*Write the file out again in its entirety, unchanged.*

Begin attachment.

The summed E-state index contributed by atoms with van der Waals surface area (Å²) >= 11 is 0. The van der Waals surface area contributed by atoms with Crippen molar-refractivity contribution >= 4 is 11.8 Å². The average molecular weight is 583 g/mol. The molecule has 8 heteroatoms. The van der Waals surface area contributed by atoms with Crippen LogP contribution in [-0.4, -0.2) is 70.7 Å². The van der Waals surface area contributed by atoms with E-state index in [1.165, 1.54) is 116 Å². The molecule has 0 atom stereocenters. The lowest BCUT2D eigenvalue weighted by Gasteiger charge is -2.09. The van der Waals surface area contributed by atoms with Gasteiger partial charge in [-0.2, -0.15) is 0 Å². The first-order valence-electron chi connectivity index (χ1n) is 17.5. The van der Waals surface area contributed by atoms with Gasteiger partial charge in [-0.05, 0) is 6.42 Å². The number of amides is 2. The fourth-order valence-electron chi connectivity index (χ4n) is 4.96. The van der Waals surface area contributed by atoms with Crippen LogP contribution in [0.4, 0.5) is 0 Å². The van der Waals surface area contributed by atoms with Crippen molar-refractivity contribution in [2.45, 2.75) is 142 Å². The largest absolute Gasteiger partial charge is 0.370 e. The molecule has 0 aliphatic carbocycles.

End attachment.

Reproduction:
The summed E-state index contributed by atoms with van der Waals surface area (Å²) >= 11 is 0. The van der Waals surface area contributed by atoms with Crippen molar-refractivity contribution >= 4 is 11.8 Å². The average molecular weight is 583 g/mol. The molecule has 8 heteroatoms. The van der Waals surface area contributed by atoms with Crippen LogP contribution in [-0.4, -0.2) is 70.7 Å². The van der Waals surface area contributed by atoms with E-state index in [1.165, 1.54) is 116 Å². The molecule has 0 atom stereocenters. The lowest BCUT2D eigenvalue weighted by Gasteiger charge is -2.09. The van der Waals surface area contributed by atoms with Gasteiger partial charge in [-0.2, -0.15) is 0 Å². The first-order valence-electron chi connectivity index (χ1n) is 17.5. The van der Waals surface area contributed by atoms with Gasteiger partial charge in [-0.05, 0) is 6.42 Å². The number of amides is 2. The fourth-order valence-electron chi connectivity index (χ4n) is 4.96. The van der Waals surface area contributed by atoms with Crippen LogP contribution in [0.4, 0.5) is 0 Å². The van der Waals surface area contributed by atoms with Crippen molar-refractivity contribution in [2.45, 2.75) is 142 Å². The largest absolute Gasteiger partial charge is 0.370 e. The molecule has 0 aliphatic carbocycles.